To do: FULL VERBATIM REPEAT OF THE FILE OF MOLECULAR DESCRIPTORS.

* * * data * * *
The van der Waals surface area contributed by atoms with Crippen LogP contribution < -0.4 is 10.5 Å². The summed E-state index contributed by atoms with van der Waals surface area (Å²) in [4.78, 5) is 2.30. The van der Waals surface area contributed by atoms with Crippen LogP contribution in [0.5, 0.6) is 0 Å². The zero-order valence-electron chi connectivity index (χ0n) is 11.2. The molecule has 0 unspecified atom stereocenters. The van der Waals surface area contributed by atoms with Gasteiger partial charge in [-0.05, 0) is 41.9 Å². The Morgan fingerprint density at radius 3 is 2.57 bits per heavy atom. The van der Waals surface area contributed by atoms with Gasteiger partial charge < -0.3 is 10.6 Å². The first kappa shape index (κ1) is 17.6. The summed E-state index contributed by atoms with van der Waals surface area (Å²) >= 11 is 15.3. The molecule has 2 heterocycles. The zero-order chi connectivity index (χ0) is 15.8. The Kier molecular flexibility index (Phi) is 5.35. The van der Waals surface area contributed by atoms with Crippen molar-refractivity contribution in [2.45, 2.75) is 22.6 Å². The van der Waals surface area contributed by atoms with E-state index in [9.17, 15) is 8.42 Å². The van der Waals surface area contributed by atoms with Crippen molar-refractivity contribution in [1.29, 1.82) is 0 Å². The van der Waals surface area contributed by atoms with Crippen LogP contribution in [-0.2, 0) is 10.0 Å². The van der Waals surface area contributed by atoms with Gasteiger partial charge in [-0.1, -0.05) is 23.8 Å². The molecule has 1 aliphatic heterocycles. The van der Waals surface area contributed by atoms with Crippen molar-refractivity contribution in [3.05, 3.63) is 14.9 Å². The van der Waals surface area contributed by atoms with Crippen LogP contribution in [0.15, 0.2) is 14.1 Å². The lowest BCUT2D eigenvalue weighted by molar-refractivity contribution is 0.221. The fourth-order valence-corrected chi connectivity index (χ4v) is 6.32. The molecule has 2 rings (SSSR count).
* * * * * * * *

The van der Waals surface area contributed by atoms with Crippen LogP contribution < -0.4 is 10.5 Å². The summed E-state index contributed by atoms with van der Waals surface area (Å²) in [4.78, 5) is 2.30. The van der Waals surface area contributed by atoms with Crippen LogP contribution in [0.5, 0.6) is 0 Å². The zero-order valence-electron chi connectivity index (χ0n) is 11.2. The molecule has 0 unspecified atom stereocenters. The van der Waals surface area contributed by atoms with Gasteiger partial charge in [-0.05, 0) is 41.9 Å². The Morgan fingerprint density at radius 3 is 2.57 bits per heavy atom. The van der Waals surface area contributed by atoms with Gasteiger partial charge < -0.3 is 10.6 Å². The first kappa shape index (κ1) is 17.6. The summed E-state index contributed by atoms with van der Waals surface area (Å²) >= 11 is 15.3. The molecule has 2 heterocycles. The zero-order chi connectivity index (χ0) is 15.8. The Kier molecular flexibility index (Phi) is 5.35. The van der Waals surface area contributed by atoms with Crippen molar-refractivity contribution in [2.45, 2.75) is 22.6 Å². The van der Waals surface area contributed by atoms with E-state index in [9.17, 15) is 8.42 Å². The van der Waals surface area contributed by atoms with Crippen molar-refractivity contribution in [1.29, 1.82) is 0 Å². The van der Waals surface area contributed by atoms with Crippen LogP contribution in [-0.2, 0) is 10.0 Å². The van der Waals surface area contributed by atoms with Gasteiger partial charge in [-0.1, -0.05) is 23.8 Å². The molecule has 1 aliphatic heterocycles. The van der Waals surface area contributed by atoms with Crippen molar-refractivity contribution in [3.05, 3.63) is 14.9 Å². The van der Waals surface area contributed by atoms with Crippen LogP contribution in [0.15, 0.2) is 14.1 Å². The lowest BCUT2D eigenvalue weighted by molar-refractivity contribution is 0.221. The fourth-order valence-corrected chi connectivity index (χ4v) is 6.32. The molecule has 2 rings (SSSR count).